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  43. Brian - I am also amazed! thanks so much.

    Al - Thanks Al! The submarine adventure, is something I'll pass on.

    Japy - My pleasure Japy!

    altadenahiker - It is good to know that people have left it alone and being very remote also helps.

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  44. "These petroglyphs are likely to be from 1000 to about 2500 years old (plus or minus)."

    Wow, Pat, it totally amazes me that they're still there and visible. And you're right, this spot is pristine!

    AWESOME photographs! Those last two shots of the sunset are breathtaking.

    Oh, and forgot to say the last time I commented that I love your blog header.

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  45. Pat, yes Butte. My mistake. I found this link to the opening of the community center. It actually sits on a bluff thats below another bluff where houses were built with the expectation of lakeside seats (but DWP and population growth sucked the lake dry) still their are pup fish in tiny puddles.

    It's a short link but it shows my art.

    https://www.youtube.com/watch?v=gUkrjxbfPkQ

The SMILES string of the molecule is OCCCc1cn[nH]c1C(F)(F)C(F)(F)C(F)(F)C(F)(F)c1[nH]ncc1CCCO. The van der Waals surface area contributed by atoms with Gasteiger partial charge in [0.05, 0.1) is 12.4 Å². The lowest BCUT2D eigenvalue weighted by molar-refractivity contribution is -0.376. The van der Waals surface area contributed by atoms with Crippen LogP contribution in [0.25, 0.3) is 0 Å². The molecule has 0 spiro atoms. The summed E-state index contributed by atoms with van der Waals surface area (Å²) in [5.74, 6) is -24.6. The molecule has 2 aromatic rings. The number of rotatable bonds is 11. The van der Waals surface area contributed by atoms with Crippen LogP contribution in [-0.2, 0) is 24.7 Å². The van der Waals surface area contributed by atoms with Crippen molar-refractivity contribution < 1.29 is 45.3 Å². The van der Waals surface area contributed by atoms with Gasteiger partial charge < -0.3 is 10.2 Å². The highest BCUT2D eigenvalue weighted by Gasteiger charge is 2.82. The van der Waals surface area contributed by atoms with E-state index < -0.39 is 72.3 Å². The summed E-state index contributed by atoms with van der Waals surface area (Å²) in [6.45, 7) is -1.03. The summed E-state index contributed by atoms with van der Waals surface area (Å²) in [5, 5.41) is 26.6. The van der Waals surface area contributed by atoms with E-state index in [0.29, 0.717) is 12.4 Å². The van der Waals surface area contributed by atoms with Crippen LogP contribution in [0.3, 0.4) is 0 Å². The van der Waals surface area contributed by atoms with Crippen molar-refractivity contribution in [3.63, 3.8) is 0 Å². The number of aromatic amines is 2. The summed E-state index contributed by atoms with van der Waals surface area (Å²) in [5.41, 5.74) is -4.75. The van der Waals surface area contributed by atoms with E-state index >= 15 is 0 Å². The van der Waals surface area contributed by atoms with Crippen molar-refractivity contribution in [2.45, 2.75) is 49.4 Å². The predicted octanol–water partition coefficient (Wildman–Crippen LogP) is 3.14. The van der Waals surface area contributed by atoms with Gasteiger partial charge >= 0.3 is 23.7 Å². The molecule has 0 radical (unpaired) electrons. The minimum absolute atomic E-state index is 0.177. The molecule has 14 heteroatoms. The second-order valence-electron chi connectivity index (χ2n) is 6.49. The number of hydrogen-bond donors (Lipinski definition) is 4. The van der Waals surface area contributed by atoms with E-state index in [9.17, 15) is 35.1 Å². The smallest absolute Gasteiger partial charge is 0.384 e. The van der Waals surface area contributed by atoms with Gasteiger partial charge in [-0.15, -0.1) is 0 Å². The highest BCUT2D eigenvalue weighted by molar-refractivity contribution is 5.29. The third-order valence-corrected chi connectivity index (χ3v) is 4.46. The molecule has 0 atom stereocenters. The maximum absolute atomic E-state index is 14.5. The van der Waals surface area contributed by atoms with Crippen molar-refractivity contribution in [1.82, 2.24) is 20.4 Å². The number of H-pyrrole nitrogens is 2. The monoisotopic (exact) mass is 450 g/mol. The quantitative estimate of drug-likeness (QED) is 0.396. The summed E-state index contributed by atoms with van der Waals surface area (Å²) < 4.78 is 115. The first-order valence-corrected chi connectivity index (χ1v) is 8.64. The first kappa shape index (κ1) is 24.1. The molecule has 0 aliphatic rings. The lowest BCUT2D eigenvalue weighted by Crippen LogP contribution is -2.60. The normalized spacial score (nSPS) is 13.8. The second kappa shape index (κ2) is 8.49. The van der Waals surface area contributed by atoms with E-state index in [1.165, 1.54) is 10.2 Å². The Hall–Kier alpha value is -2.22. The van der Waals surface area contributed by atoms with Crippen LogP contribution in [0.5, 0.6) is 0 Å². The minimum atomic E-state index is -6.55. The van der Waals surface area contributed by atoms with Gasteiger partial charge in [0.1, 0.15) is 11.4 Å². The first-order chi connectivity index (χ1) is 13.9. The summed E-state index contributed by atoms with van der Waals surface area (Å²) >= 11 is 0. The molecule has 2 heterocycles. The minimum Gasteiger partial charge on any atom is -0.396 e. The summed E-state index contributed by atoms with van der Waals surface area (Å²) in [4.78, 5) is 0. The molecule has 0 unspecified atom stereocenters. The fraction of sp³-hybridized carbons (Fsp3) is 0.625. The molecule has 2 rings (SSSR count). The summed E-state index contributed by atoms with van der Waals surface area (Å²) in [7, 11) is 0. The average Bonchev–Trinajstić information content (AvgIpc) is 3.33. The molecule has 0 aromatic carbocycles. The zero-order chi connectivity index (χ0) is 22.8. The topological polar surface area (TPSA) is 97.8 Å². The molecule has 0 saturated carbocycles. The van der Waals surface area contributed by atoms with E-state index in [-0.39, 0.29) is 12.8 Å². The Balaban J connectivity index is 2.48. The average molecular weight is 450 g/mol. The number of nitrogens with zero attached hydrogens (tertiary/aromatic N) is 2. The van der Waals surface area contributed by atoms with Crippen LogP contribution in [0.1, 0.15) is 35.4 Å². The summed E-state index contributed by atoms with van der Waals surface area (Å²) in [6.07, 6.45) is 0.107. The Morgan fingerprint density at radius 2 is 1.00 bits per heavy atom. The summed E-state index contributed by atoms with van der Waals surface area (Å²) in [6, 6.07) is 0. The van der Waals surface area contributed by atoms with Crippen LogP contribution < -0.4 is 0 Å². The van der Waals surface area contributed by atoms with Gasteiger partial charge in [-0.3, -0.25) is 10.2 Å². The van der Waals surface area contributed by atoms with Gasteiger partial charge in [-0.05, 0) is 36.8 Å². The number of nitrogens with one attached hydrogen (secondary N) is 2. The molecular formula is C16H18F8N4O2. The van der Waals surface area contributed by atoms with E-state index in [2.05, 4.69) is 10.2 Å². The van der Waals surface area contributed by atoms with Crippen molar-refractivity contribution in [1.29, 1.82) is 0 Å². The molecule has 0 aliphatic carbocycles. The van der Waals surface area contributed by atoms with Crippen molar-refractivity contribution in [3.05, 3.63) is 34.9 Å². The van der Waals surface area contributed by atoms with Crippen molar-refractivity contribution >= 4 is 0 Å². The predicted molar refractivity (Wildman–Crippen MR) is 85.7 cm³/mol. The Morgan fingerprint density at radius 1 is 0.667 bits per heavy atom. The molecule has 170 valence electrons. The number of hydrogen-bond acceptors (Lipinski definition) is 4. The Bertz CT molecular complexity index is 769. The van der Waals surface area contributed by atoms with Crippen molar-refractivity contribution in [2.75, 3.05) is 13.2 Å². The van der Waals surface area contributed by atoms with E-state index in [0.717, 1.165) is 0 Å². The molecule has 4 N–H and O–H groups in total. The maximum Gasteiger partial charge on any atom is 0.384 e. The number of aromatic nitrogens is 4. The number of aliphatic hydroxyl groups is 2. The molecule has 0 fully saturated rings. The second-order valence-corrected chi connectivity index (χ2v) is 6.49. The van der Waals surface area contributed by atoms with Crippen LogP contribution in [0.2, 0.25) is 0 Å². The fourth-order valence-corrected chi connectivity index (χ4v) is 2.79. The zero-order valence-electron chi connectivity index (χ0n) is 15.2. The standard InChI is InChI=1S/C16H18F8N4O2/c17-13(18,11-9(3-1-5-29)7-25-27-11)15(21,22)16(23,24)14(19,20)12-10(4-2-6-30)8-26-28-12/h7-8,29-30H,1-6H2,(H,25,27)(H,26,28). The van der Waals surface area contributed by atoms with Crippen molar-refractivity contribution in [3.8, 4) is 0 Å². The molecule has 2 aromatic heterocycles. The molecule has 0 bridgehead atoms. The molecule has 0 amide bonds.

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  46. I wonder if you had it to do over again, you'd be an anthropologist, archeologist or historian.

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  47. I can tell you're enjoying this trip! Don't worry, to try this is the furthest from my mind, lol!

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  48. Ron - Thanks Ron! they might even be older than that! This week, I've been to some more amazing village sites.
    Thanks for saying that about my header. A friend made it for me.

    Pasadena Adjacent - We've just about sucked up all the water up there now. Thanks for the link, I'll check it out

    Karen Jones Gowen - Any of those sound good to me. Thanks for saying that.

    jeannettestgermain - I'm in a different place right now. Not as awesome as this place, but amazing, none the less.

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  49. The pictographs always entice me.

    Are you keeping your eye out for your next winning photo?

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  50. Wow, what a glimpse into life from so long ago. You've made me think that perhaps I should visit the nearby caves when I go back to S Africa - I believe they have old paintings too.

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  51. We may see mortars by the sea, but not the pictographs. These are really, really good!

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  52. Lucky you! Very interesting details on this trip - it must have made your day!